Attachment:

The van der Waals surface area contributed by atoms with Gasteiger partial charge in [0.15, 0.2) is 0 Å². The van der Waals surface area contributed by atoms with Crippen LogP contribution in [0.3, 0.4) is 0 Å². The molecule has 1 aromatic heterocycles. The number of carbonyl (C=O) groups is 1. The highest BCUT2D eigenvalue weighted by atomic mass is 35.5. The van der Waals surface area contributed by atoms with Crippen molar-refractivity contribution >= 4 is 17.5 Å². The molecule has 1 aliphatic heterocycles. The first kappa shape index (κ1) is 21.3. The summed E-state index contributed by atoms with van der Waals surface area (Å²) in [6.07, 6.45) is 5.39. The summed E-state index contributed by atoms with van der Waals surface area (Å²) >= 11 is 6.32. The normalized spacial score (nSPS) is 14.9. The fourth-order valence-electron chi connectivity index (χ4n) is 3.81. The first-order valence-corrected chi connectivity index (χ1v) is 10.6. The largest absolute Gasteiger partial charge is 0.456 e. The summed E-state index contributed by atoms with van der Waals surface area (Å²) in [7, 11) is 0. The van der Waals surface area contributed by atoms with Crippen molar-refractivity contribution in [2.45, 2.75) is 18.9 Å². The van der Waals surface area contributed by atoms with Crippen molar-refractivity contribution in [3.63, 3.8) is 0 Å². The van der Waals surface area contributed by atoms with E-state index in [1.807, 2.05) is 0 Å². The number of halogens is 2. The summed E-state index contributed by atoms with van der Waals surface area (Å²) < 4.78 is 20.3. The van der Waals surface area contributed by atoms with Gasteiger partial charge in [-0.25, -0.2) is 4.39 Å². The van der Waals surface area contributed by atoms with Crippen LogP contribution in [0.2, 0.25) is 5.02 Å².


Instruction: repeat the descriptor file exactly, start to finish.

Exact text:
The van der Waals surface area contributed by atoms with Gasteiger partial charge in [0.15, 0.2) is 0 Å². The van der Waals surface area contributed by atoms with Crippen LogP contribution in [0.3, 0.4) is 0 Å². The molecule has 1 aromatic heterocycles. The number of carbonyl (C=O) groups is 1. The highest BCUT2D eigenvalue weighted by atomic mass is 35.5. The van der Waals surface area contributed by atoms with Crippen molar-refractivity contribution >= 4 is 17.5 Å². The molecule has 1 aliphatic heterocycles. The first kappa shape index (κ1) is 21.3. The summed E-state index contributed by atoms with van der Waals surface area (Å²) in [6.07, 6.45) is 5.39. The summed E-state index contributed by atoms with van der Waals surface area (Å²) >= 11 is 6.32. The normalized spacial score (nSPS) is 14.9. The fourth-order valence-electron chi connectivity index (χ4n) is 3.81. The first-order valence-corrected chi connectivity index (χ1v) is 10.6. The largest absolute Gasteiger partial charge is 0.456 e. The summed E-state index contributed by atoms with van der Waals surface area (Å²) in [7, 11) is 0. The van der Waals surface area contributed by atoms with Crippen molar-refractivity contribution in [2.45, 2.75) is 18.9 Å². The van der Waals surface area contributed by atoms with Crippen molar-refractivity contribution in [3.63, 3.8) is 0 Å². The van der Waals surface area contributed by atoms with E-state index in [1.807, 2.05) is 0 Å². The number of halogens is 2. The summed E-state index contributed by atoms with van der Waals surface area (Å²) < 4.78 is 20.3. The van der Waals surface area contributed by atoms with Gasteiger partial charge in [-0.25, -0.2) is 4.39 Å². The van der Waals surface area contributed by atoms with Crippen LogP contribution in [0.2, 0.25) is 5.02 Å².